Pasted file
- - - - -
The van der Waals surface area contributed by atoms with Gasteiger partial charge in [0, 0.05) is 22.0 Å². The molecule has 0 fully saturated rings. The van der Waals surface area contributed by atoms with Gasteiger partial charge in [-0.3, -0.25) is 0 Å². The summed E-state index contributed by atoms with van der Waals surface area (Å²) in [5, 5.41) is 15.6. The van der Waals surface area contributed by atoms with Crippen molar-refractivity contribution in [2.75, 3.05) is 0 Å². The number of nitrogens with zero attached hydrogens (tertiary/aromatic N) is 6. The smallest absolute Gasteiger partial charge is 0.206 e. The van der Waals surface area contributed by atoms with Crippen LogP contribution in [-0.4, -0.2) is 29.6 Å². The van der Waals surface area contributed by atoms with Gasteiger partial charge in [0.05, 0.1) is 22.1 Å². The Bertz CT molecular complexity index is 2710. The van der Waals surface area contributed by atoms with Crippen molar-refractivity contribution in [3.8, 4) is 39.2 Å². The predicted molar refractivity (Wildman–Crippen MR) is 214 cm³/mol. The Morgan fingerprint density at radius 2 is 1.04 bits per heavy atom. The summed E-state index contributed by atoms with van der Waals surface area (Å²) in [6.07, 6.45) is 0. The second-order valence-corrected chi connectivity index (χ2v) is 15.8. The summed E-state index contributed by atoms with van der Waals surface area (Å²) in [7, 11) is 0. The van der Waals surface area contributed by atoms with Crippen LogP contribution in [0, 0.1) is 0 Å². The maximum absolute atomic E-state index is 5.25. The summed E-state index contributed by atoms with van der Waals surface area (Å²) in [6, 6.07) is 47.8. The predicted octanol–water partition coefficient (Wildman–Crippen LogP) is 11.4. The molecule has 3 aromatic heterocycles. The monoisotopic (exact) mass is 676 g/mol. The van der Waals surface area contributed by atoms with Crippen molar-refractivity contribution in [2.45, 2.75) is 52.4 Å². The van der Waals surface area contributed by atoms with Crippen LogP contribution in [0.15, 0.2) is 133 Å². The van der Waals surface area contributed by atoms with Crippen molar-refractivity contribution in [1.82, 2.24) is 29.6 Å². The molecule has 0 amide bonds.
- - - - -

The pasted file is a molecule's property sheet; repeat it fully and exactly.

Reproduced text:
The van der Waals surface area contributed by atoms with Gasteiger partial charge in [0, 0.05) is 22.0 Å². The molecule has 0 fully saturated rings. The van der Waals surface area contributed by atoms with Gasteiger partial charge in [-0.3, -0.25) is 0 Å². The summed E-state index contributed by atoms with van der Waals surface area (Å²) in [5, 5.41) is 15.6. The van der Waals surface area contributed by atoms with Crippen molar-refractivity contribution in [2.75, 3.05) is 0 Å². The number of nitrogens with zero attached hydrogens (tertiary/aromatic N) is 6. The smallest absolute Gasteiger partial charge is 0.206 e. The van der Waals surface area contributed by atoms with Crippen LogP contribution in [-0.4, -0.2) is 29.6 Å². The van der Waals surface area contributed by atoms with Gasteiger partial charge in [0.05, 0.1) is 22.1 Å². The Bertz CT molecular complexity index is 2710. The van der Waals surface area contributed by atoms with Crippen molar-refractivity contribution in [3.8, 4) is 39.2 Å². The predicted molar refractivity (Wildman–Crippen MR) is 214 cm³/mol. The Morgan fingerprint density at radius 2 is 1.04 bits per heavy atom. The summed E-state index contributed by atoms with van der Waals surface area (Å²) in [6.07, 6.45) is 0. The second-order valence-corrected chi connectivity index (χ2v) is 15.8. The summed E-state index contributed by atoms with van der Waals surface area (Å²) in [7, 11) is 0. The van der Waals surface area contributed by atoms with Crippen LogP contribution in [0, 0.1) is 0 Å². The maximum absolute atomic E-state index is 5.25. The summed E-state index contributed by atoms with van der Waals surface area (Å²) in [6, 6.07) is 47.8. The predicted octanol–water partition coefficient (Wildman–Crippen LogP) is 11.4. The molecule has 3 aromatic heterocycles. The monoisotopic (exact) mass is 676 g/mol. The van der Waals surface area contributed by atoms with Crippen molar-refractivity contribution in [2.45, 2.75) is 52.4 Å². The van der Waals surface area contributed by atoms with Crippen LogP contribution in [0.15, 0.2) is 133 Å². The van der Waals surface area contributed by atoms with Crippen molar-refractivity contribution in [1.82, 2.24) is 29.6 Å². The molecule has 0 amide bonds.